Teeka Tiwari, Head of Research at Palm Beach Group, notes: “Institutions want to be in this market. They don’t have the ability to be in this market yet, because the roads haven’t been built. But the roads are being built. By the end of this year, you will have the on-ramps and the off-ramps and the custody solutions that institutions need to get into this asset. And the prices that we will see as this money comes into the market will be unfathomable.”
It is happening before our very own eyes. The crypto revolution is well and alive, and the building of the roads the above-cited author refers to are currently being built, with billions of dollars committed into the space. And while Bitcoin and Ethereum have obviously made it into the stardom of the most popular exchanges such as Binance, Bittrex, Coinbase, facilitating a much larger adoption entails providing the right infrastructure to guarantee the funds are properly secured under state of the art custody solutions to the most sophisticated investors.
Similarly, a tsunami of average Joes and less initiated retail types out there, are waiting on the sidelines, until the trading experience improves, in other words, trade Bitcoin, Ethereum and other cryptos at the click of a button with direct access and funds fully protected.
The vast majority of people with an interest in owning cryptos, don’t want to be bothered with the time-consuming and arduous task of understanding all the nuances when it comes to storing cryptos, registering a digital wallet, risk of hacks, etc. That’s why the biggest names in the space the likes of Fidelity, Gemini, E-Trade, Coinbase, Bakkt, are on the final stages before launching products that will make trading Bitcoin, Ethereum and Alts a seamless and more secure process.
This experience of trading cryptos will only become easier, and here is where Bitcoin has a distinct advantage as the cryptocurrency of reference, once regulators give the green light by approving the first Bitcoin ETF (Exchange Traded Fund). When this occurs, which judging by officials, could occur anytime once regulatory hurdles are addressed, it is widely accepted that it would lead to a windfall of capital coming into Bitcoin first as the involvement in trading the asset will skyrocket at the expense of Ethereum at first, even if the latter tends to catch up later.
The bullish connotations for BTC can be found on the benefits of an ETF as an investment vehicle designed to track the performance of the asset without the need to actually own it, which makes for a great alteative to diversify holdings. Besides, an ETF includes the option to go long or short, which is something that is not permitted in traditional exchanges. So far, all petitions to launch a bitcoin ETF have been denied by the SEC as reluctance remains on the potential manipulation and fraud of prices via unregulated exchanges
Over the short span that the Ethereum project has existed, it is fair to state that the market has embraced the assumption that the technology, which is designed for different purposes, can coexist and is compatible with Bitcoin. It’s not about leaning against the Bitcoin or Ethereum fence, that would be unfounded as both projects don’t compete for the same objective or for superiority in the same field, therefore rivalry per se falls devoid of logic.
Bitcoin is intended as a medium of exchange to purchase goods and services, act as an alteative to fiat via its ‘digital characteristic’, with a clear permutation into a store value of value too. There is a reason why Bitcoin has been asserted by the CFTC as a “commodity”.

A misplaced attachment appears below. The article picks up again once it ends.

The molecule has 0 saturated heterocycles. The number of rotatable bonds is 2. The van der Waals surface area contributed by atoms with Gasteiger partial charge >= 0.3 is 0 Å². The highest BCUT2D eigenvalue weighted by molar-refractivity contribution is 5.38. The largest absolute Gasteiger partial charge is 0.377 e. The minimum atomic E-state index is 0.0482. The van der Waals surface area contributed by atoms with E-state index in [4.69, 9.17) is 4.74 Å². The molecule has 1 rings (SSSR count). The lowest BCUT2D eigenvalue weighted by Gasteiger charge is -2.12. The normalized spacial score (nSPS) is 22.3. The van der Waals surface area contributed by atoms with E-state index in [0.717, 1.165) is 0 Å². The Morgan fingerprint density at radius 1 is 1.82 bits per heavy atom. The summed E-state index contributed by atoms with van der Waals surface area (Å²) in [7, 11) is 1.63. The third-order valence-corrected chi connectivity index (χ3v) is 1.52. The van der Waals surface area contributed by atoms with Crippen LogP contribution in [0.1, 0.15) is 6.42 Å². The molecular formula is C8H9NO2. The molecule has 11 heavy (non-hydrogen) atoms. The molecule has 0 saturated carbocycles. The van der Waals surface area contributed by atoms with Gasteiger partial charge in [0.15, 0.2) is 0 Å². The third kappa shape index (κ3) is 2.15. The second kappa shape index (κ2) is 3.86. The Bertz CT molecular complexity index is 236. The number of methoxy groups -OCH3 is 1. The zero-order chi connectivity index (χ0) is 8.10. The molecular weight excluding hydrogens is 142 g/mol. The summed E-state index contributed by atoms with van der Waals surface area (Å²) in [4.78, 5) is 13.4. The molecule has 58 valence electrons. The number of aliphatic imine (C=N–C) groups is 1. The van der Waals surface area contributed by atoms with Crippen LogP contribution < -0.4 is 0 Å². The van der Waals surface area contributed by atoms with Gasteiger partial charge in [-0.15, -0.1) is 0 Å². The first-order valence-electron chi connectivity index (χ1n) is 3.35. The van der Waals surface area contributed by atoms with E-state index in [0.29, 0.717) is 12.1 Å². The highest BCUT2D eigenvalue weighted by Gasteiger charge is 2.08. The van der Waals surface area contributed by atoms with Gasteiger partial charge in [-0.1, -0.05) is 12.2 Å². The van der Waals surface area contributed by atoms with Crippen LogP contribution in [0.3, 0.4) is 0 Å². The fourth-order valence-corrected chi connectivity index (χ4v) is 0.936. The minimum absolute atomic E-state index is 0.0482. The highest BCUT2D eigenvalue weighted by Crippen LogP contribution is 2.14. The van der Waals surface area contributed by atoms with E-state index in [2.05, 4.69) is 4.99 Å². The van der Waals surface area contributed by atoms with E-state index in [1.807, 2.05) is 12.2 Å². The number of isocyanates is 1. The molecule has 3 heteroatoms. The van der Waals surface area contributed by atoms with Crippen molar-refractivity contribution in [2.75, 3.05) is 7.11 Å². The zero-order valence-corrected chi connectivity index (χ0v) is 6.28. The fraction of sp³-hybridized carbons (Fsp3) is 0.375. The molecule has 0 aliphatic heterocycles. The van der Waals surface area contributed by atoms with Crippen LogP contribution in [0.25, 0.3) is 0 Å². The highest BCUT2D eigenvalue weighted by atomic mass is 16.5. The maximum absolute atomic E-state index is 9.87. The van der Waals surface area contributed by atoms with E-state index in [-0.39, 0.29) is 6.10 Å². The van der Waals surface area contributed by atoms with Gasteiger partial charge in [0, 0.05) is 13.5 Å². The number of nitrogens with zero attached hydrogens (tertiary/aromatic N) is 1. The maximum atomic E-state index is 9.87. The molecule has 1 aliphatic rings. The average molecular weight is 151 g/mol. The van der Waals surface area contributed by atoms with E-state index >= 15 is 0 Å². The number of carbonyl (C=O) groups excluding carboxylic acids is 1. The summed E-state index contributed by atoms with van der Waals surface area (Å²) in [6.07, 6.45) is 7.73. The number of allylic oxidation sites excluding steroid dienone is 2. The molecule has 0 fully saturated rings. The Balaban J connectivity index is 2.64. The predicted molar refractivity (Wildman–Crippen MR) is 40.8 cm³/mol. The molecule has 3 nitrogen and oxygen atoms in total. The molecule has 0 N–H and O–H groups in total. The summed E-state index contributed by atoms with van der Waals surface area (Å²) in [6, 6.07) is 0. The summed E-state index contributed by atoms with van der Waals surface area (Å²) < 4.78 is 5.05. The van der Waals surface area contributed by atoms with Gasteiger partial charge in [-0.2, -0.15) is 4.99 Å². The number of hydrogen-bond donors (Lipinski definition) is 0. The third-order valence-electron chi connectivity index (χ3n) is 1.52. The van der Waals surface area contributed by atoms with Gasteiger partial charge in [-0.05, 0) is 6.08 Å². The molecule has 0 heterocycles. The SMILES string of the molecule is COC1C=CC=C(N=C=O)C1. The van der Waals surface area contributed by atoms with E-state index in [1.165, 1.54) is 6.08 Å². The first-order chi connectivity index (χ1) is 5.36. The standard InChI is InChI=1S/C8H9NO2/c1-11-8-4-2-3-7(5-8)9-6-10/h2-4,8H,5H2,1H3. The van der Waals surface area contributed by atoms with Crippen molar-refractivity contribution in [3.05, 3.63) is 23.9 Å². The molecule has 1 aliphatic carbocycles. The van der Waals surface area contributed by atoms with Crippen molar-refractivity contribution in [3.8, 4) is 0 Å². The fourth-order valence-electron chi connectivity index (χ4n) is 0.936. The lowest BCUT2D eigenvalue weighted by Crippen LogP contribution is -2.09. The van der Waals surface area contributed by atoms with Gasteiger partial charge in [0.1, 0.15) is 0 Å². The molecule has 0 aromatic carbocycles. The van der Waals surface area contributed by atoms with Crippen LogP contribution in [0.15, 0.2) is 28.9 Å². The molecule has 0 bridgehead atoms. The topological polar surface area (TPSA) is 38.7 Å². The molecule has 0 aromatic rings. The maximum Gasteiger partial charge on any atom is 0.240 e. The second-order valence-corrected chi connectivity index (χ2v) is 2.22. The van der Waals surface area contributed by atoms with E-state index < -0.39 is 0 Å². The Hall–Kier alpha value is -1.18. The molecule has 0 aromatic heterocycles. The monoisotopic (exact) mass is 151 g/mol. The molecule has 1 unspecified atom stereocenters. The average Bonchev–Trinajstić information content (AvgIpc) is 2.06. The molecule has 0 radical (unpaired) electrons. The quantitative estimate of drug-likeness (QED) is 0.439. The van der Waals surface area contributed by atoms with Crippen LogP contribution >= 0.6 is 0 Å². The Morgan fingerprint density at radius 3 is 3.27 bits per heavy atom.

On the flip side, Ethereum is intended with the vision of creating a virtual platform that transcends digital cash or the storage of value, by offering a full range of functionalities derived off a cloud-based decentralized computer, in which strings of code bring into existence “smart contracts” or “decentralized applications” with the Ethereum network as the ecosystem where these arrangements and/or interactions ensue.
Each project, on its own right, has made major inroads by creating a blockchain-based technology that caters the needs of a large range of profiles. As a developer with the idea to build Dapps or as a businessman to tap into self-executing, self-enforcing contracts, you may consider Ethereum as your go-to venue, especially as scalability sees the light. Meanwhile, as a proponent of a cashless society, or as a speculator, Bitcoin could be an attractive proposition to diversify your holdings, as a store of value and hopefully over time, as a realistic prospect to gradually replace cash. Just as it would have been unthinkable for the majority to see the awareness and valuation of Bitcoin 10y from its inception, the amount of constant innovation in the space makes a theoretically impossible vision (cashless society, digital gold) a prospect waves of innovators will continue to fight for, driven by the desire to continually permutate into new uncharted territory that can make life a more egalitarian and democratic affair.
“It is not the most intellectual of the species that survives; it is not the strongest that survives, but the species that survives is the one that is able to adapt to and to adjust best to the changing environment in which it finds itself,” said Charles Darwin in his “Origin of Species.”
When we look back 10-20 years from now, we’ll realize the true magnitude of inventions the likes of Bitcoin or Ethereum as the manifestation of opportunities the visionaries transformed into a legacy to constantly adapt in a world that marches unstoppably towards its digitalization.